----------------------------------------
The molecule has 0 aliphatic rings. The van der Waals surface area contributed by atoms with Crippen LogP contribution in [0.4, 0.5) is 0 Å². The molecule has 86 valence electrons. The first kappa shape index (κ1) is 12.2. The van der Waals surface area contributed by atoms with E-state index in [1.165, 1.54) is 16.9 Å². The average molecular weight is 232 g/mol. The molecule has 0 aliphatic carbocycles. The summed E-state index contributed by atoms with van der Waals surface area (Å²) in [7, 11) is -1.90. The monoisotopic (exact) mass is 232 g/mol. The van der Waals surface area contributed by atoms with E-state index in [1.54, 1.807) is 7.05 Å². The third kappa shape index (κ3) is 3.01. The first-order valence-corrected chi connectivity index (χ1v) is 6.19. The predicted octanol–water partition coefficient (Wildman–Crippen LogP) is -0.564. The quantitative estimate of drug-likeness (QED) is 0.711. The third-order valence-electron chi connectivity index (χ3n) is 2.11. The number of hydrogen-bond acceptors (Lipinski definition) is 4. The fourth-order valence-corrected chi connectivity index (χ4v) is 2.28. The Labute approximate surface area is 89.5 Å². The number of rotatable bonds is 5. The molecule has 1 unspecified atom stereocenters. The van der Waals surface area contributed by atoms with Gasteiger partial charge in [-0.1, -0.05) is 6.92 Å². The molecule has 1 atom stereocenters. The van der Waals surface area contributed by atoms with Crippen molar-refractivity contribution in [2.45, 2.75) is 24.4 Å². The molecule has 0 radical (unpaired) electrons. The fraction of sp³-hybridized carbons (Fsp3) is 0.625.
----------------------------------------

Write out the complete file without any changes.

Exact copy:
The molecule has 0 aliphatic rings. The van der Waals surface area contributed by atoms with Crippen LogP contribution in [0.4, 0.5) is 0 Å². The molecule has 86 valence electrons. The first kappa shape index (κ1) is 12.2. The van der Waals surface area contributed by atoms with E-state index in [1.165, 1.54) is 16.9 Å². The average molecular weight is 232 g/mol. The molecule has 0 aliphatic carbocycles. The summed E-state index contributed by atoms with van der Waals surface area (Å²) in [7, 11) is -1.90. The monoisotopic (exact) mass is 232 g/mol. The van der Waals surface area contributed by atoms with E-state index in [1.54, 1.807) is 7.05 Å². The third kappa shape index (κ3) is 3.01. The first-order valence-corrected chi connectivity index (χ1v) is 6.19. The predicted octanol–water partition coefficient (Wildman–Crippen LogP) is -0.564. The quantitative estimate of drug-likeness (QED) is 0.711. The third-order valence-electron chi connectivity index (χ3n) is 2.11. The number of hydrogen-bond acceptors (Lipinski definition) is 4. The fourth-order valence-corrected chi connectivity index (χ4v) is 2.28. The Labute approximate surface area is 89.5 Å². The number of rotatable bonds is 5. The molecule has 1 unspecified atom stereocenters. The van der Waals surface area contributed by atoms with Gasteiger partial charge in [-0.1, -0.05) is 6.92 Å². The molecule has 1 atom stereocenters. The van der Waals surface area contributed by atoms with Crippen molar-refractivity contribution in [2.45, 2.75) is 24.4 Å². The molecule has 0 radical (unpaired) electrons. The fraction of sp³-hybridized carbons (Fsp3) is 0.625.